India has detected both the South African and Brazilian coronavirus variants and people returning from those countries may be tested more aggressively, health officials said on Tuesday.
The team of French researchers said "reinfections have been described but remain rare albeit probably underestimated", and due to undersurveillance, it is hard to confirm whether the researchers found the first true case of reinfection with the variant, per the Washington Post.
"A case of Brazil variant of SAS-CoV-2 detected in the first week of Feb. Virus strain successfully isolated and cultured at ICMR-NIV-Pune". The traveller and contacts have been tested and quarantined. Of the three, the South African variant known as 20H/501Y.V2 or B.1.351, is different from the one in Britain and appears to be more infectious than the original virus. However, all travellers and their contacts have been tested and quarantined.
"One case was found in a person who returned from Angola, one from Tanzania and rest from persons who returned from South Africa", he said.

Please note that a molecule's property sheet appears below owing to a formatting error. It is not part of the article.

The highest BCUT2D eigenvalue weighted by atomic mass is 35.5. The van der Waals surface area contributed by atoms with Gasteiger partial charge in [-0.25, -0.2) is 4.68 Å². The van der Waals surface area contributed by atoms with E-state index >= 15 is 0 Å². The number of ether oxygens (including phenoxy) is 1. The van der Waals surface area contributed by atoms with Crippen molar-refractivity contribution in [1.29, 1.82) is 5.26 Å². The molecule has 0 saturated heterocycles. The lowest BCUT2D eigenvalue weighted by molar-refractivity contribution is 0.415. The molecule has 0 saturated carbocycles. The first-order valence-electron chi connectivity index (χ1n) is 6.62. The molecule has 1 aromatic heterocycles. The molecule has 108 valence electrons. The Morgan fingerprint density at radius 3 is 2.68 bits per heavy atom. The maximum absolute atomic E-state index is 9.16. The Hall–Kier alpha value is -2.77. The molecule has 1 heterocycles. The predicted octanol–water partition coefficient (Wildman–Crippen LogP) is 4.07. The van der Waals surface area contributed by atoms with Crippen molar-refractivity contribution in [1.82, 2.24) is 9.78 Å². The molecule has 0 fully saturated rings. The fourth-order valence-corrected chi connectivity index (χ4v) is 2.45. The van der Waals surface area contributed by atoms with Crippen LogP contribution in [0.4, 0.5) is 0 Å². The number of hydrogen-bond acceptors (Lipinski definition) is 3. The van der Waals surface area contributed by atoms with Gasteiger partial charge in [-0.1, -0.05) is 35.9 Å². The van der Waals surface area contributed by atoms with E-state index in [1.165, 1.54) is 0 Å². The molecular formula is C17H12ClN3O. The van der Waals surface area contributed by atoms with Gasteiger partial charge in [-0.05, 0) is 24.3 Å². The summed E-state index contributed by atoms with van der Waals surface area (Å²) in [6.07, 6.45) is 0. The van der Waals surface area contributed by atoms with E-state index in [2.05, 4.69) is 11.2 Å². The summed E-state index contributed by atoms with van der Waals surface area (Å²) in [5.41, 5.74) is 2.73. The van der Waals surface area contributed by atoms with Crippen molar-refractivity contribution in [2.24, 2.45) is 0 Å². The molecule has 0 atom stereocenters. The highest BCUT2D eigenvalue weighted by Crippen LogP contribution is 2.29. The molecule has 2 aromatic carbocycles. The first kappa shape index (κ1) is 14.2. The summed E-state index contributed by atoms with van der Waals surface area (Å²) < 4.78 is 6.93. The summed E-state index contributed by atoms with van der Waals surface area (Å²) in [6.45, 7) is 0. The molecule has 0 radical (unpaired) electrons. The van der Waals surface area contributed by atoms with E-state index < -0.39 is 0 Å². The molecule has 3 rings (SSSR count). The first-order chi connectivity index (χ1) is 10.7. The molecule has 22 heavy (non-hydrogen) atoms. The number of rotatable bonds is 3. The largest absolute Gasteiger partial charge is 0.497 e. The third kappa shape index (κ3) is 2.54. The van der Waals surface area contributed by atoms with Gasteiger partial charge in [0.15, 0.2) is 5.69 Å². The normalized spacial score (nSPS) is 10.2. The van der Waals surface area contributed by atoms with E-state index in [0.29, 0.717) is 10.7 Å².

He said we know less about that variant - like whether it transmits more easily - but we do know that it evades protection from antibodies, diminishing the protections of prior infections and vaccines.
Speaking about measures to restrict and check the entry of COVID virus strains (South Africa/Brazil) into the country, Union Health Secretary Rajesh Bhushan said that flights from South Africa and Brazil to India are routed through Gulf countries.
India's Covid-19 cases rose by 9,121 in the past 24 hours, taking the total to 10.93 million, second only to the tally of the US. "The vaccines are safe and can be given to people on blood thinners and aspirin", he added. He also said that 11 States/ UTs with vaccination coverage of less than 50% including Delhi, Tamil Nadu, Punjab, Chandigarh, Nagaland and Puducherry have been instructed to have multiple vaccination sessions.
The difference between the recovered and active cases has further increased to 1,04,96,153, the ministry underlined.